Early last month, the innocent minds of music executives, journalists, and entertainers were galvanized by the effervescent singer Janelle Monae’s debut album, entitled The ArchAndroid. Loud shrills of excitement, and anticipation seeped through the cracks of the Rubin Museum of Art in downtown Manhattan, as Diddy’s coveted artist delivered a slew of tracks from her long awaited debut.
The 25-year-old crooner, known for her eclectic and artistic savvy, transformed the venue into her own personal playground for the night. Posters and postcards of the singer were scattered throughout the room, and even pictures of her were plastered on the doors of the main entrance.
“Wow. Atlantic [Records] definitely knows how to treat their artists. We haven’t even walked inside, and all I see is Janelle this, Janelle that. No hate. I’m just saying,” rapper J.Whizz told us entering the venue.
After people walked in, and checked in their coats, many quickly gazed at the little bar that sat discretely at the corner in hopes of alleviating their stressful work day. “Janelle is already doing a great job. She must have been reading my mind, because I’ve been dying for a shot of vodka. And then to find out I don’t need to pay? Kudos to Janelle, I needed a shot of vodka, before we even got loose”, said an industry acquaintance.
To make the situation even more interesting, a group of actors dressed in all black attire were ubiquitously swarming the room as their appearance rivaled characters from the movie, Star Wars. From first glance, many people seemed a tad bemused by their presence, but as time progressed, the meaning behind their attendance would later be revealed.
As people continued to marvel at the actors and parlay during the cocktail hour, notable music executives began making their way into the building. CEO of Recorded Music for Warner Music Group, Lyor Cohen (who has been influential in the signing and development of marquee artists) was found side by side with Bad Boy Records Vice President Harvey Pierre, and Founder of the now defunct Uptown Records, Andre Harrell.
“Honestly, unless someone has a lot of hype, or a huge following, you most likely wouldn’t see these huge heavyweight executives at an album listening party,” hip-hop Journalist Juan Pierre said. “Janelle obviously has something that everybody is intrigued to see. If she wasn’t talented or had a significant buzz, none of these huge titans would even consider coming. That’s just the truth.”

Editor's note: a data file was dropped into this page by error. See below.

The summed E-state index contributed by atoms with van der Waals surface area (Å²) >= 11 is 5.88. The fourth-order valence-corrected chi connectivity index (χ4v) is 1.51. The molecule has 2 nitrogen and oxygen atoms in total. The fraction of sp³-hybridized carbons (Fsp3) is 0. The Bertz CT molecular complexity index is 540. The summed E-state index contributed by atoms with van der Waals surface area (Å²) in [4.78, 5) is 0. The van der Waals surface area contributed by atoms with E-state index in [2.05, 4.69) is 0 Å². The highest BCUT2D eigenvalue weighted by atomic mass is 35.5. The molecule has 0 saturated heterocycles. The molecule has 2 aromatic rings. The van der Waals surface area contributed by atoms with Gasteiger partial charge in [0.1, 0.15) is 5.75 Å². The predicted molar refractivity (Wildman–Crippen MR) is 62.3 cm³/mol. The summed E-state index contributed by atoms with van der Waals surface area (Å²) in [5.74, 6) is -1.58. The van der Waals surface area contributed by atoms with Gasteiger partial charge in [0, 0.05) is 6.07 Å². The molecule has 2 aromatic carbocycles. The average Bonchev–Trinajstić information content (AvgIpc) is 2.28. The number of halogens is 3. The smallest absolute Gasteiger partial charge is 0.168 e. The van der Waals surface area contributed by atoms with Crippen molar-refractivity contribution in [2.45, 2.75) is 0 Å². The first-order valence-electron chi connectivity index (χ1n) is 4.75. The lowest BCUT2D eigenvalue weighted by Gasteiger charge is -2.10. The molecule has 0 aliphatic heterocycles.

Before Juan even had a chance to utter out his next word, his eyes steered towards the stairs. Walking up the stairs was the gracious Janelle Monae, laced in an all black tuxedo. An ordinary person wouldn’t be able to tell Janelle had superstar credentials, because her aura was simply enough to refute such thoughts. Light hearted, and full of fervor, Monae embraced the celebration as if she was a 16-year-old surrounded by her longtime friends and family. As she walked onto the stage, she hugged everyone who accompanied her, and grabbed the microphone as if she was ready to perform.
“First off, I wanna thank everyone for making it tonight. This truly means a lot to me,” she said. “Thanks to my label, Atlantic Records, and Diddy for allowing me to have his chance, and providing me such a platform.”
Claps and shouts paraded the air as Janelle waved humbly. After she was flooded with a round of applause, she then instructed, “Now, I want dancing. Get up, and act a fool”.
Before everyone was able to begin practicing their new dance moves Diddy abruptly popped on the screen. All eyes were glued towards the screen as Diddy sincerely apologized for his absence, and explained how he was in Paris handling business.
As for Monae’s talent, Combs had this to say: “Janelle is my most artistic signing yet. She’s not afraid to dream. I’m known for my hype, but her music speaks for itself.” And as promised, Monae delivered. For 45 minutes people were up dancing, and having fun without even worrying about having to go to work the following morning.
Track after track exhibited Monae’s innate ability to pen a song. Not only did her seamless songwriting abilities catch the attention of the audience, but her selection of beats, and instruments served as a pleasant side dish to Monae’s quest in crafting a masterpiece.
Even rapper J. Whizz was blown away.
“This is what I call music,” he said. “We haven’t had someone who could blend sounds from different eras, and still make the music enjoyable. That’s what so impressive. She definitely has star potential no doubt. I’m buying the album May 18th. I recommend you do the same. I mean, if you endorse real music of course.”